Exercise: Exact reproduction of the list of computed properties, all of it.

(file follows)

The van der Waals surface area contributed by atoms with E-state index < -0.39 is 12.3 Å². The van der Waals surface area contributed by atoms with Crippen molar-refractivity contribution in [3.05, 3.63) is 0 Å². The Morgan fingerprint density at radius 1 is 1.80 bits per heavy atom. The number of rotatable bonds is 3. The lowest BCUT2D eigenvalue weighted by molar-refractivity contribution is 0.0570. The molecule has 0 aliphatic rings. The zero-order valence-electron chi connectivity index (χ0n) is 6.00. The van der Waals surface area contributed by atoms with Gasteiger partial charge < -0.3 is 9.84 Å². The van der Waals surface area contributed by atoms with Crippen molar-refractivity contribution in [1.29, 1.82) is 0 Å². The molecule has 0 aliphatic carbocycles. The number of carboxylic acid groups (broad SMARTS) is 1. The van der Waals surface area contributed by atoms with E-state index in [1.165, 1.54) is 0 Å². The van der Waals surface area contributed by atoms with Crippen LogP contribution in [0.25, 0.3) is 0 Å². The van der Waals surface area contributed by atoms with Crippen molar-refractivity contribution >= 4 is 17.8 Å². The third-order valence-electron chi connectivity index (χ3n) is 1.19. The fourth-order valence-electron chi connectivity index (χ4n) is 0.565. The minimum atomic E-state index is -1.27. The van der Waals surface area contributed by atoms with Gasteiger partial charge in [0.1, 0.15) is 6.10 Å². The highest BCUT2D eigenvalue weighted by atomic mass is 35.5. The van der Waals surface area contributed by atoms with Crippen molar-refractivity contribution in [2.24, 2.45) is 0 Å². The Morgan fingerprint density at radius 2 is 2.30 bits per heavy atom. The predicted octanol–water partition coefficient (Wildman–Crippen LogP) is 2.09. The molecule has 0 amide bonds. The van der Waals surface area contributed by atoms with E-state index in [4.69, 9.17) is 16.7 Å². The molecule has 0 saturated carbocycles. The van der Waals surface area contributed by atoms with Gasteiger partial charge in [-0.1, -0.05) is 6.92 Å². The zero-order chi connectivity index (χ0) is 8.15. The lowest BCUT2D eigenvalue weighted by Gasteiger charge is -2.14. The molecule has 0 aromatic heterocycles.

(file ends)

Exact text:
The van der Waals surface area contributed by atoms with E-state index < -0.39 is 12.3 Å². The van der Waals surface area contributed by atoms with Crippen molar-refractivity contribution in [3.05, 3.63) is 0 Å². The Morgan fingerprint density at radius 1 is 1.80 bits per heavy atom. The number of rotatable bonds is 3. The lowest BCUT2D eigenvalue weighted by molar-refractivity contribution is 0.0570. The molecule has 0 aliphatic rings. The zero-order valence-electron chi connectivity index (χ0n) is 6.00. The van der Waals surface area contributed by atoms with Gasteiger partial charge < -0.3 is 9.84 Å². The van der Waals surface area contributed by atoms with Crippen molar-refractivity contribution in [1.29, 1.82) is 0 Å². The molecule has 0 aliphatic carbocycles. The number of carboxylic acid groups (broad SMARTS) is 1. The van der Waals surface area contributed by atoms with E-state index in [1.165, 1.54) is 0 Å². The van der Waals surface area contributed by atoms with Crippen LogP contribution in [0.25, 0.3) is 0 Å². The van der Waals surface area contributed by atoms with Crippen molar-refractivity contribution >= 4 is 17.8 Å². The third-order valence-electron chi connectivity index (χ3n) is 1.19. The fourth-order valence-electron chi connectivity index (χ4n) is 0.565. The minimum atomic E-state index is -1.27. The van der Waals surface area contributed by atoms with Gasteiger partial charge in [0.1, 0.15) is 6.10 Å². The highest BCUT2D eigenvalue weighted by atomic mass is 35.5. The van der Waals surface area contributed by atoms with Crippen molar-refractivity contribution in [2.24, 2.45) is 0 Å². The Morgan fingerprint density at radius 2 is 2.30 bits per heavy atom. The predicted octanol–water partition coefficient (Wildman–Crippen LogP) is 2.09. The molecule has 0 amide bonds. The van der Waals surface area contributed by atoms with E-state index in [4.69, 9.17) is 16.7 Å². The molecule has 0 saturated carbocycles. The van der Waals surface area contributed by atoms with Gasteiger partial charge in [-0.1, -0.05) is 6.92 Å². The zero-order chi connectivity index (χ0) is 8.15. The lowest BCUT2D eigenvalue weighted by Gasteiger charge is -2.14. The molecule has 0 aromatic heterocycles.